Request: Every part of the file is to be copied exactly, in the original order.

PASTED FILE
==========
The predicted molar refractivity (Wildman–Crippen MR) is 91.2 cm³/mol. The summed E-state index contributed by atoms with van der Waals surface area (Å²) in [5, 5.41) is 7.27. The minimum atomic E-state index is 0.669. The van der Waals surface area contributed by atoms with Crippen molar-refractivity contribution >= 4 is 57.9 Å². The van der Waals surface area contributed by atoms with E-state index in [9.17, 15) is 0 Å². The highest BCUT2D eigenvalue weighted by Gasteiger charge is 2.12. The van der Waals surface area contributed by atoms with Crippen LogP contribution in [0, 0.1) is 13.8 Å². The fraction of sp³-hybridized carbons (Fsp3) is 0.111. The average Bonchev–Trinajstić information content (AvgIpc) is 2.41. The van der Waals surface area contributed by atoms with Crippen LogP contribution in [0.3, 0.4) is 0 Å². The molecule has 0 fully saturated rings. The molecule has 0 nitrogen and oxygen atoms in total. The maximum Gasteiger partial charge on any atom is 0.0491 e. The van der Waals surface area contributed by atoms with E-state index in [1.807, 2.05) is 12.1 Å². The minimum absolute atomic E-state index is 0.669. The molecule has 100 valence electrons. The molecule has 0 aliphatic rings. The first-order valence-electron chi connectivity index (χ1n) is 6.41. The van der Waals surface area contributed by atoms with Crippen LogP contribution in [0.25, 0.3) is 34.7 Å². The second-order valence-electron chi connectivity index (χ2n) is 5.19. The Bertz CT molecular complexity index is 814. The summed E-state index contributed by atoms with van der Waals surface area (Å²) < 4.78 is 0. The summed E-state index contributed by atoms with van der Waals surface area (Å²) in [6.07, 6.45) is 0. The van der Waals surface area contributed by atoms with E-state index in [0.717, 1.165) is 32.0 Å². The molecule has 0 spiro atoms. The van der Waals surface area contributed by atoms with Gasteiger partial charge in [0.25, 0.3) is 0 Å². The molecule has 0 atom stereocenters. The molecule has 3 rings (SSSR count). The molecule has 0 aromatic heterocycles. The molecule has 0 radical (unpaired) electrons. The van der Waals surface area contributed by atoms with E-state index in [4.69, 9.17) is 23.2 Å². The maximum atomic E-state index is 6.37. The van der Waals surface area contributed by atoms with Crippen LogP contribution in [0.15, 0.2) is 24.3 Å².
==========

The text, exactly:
The predicted molar refractivity (Wildman–Crippen MR) is 91.2 cm³/mol. The summed E-state index contributed by atoms with van der Waals surface area (Å²) in [5, 5.41) is 7.27. The minimum atomic E-state index is 0.669. The van der Waals surface area contributed by atoms with Crippen molar-refractivity contribution >= 4 is 57.9 Å². The van der Waals surface area contributed by atoms with E-state index in [9.17, 15) is 0 Å². The highest BCUT2D eigenvalue weighted by Gasteiger charge is 2.12. The van der Waals surface area contributed by atoms with Crippen LogP contribution in [0, 0.1) is 13.8 Å². The fraction of sp³-hybridized carbons (Fsp3) is 0.111. The average Bonchev–Trinajstić information content (AvgIpc) is 2.41. The van der Waals surface area contributed by atoms with Crippen LogP contribution in [0.3, 0.4) is 0 Å². The molecule has 0 fully saturated rings. The molecule has 0 nitrogen and oxygen atoms in total. The maximum Gasteiger partial charge on any atom is 0.0491 e. The van der Waals surface area contributed by atoms with E-state index in [1.807, 2.05) is 12.1 Å². The minimum absolute atomic E-state index is 0.669. The molecule has 100 valence electrons. The molecule has 0 aliphatic rings. The first-order valence-electron chi connectivity index (χ1n) is 6.41. The van der Waals surface area contributed by atoms with Crippen LogP contribution in [0.25, 0.3) is 34.7 Å². The second-order valence-electron chi connectivity index (χ2n) is 5.19. The Bertz CT molecular complexity index is 814. The summed E-state index contributed by atoms with van der Waals surface area (Å²) < 4.78 is 0. The summed E-state index contributed by atoms with van der Waals surface area (Å²) in [6.07, 6.45) is 0. The van der Waals surface area contributed by atoms with E-state index in [0.717, 1.165) is 32.0 Å². The molecule has 0 spiro atoms. The van der Waals surface area contributed by atoms with Gasteiger partial charge in [0.25, 0.3) is 0 Å². The molecule has 0 atom stereocenters. The molecule has 3 rings (SSSR count). The molecule has 0 aromatic heterocycles. The molecule has 0 radical (unpaired) electrons. The van der Waals surface area contributed by atoms with E-state index in [4.69, 9.17) is 23.2 Å². The maximum atomic E-state index is 6.37. The van der Waals surface area contributed by atoms with Crippen LogP contribution in [0.15, 0.2) is 24.3 Å².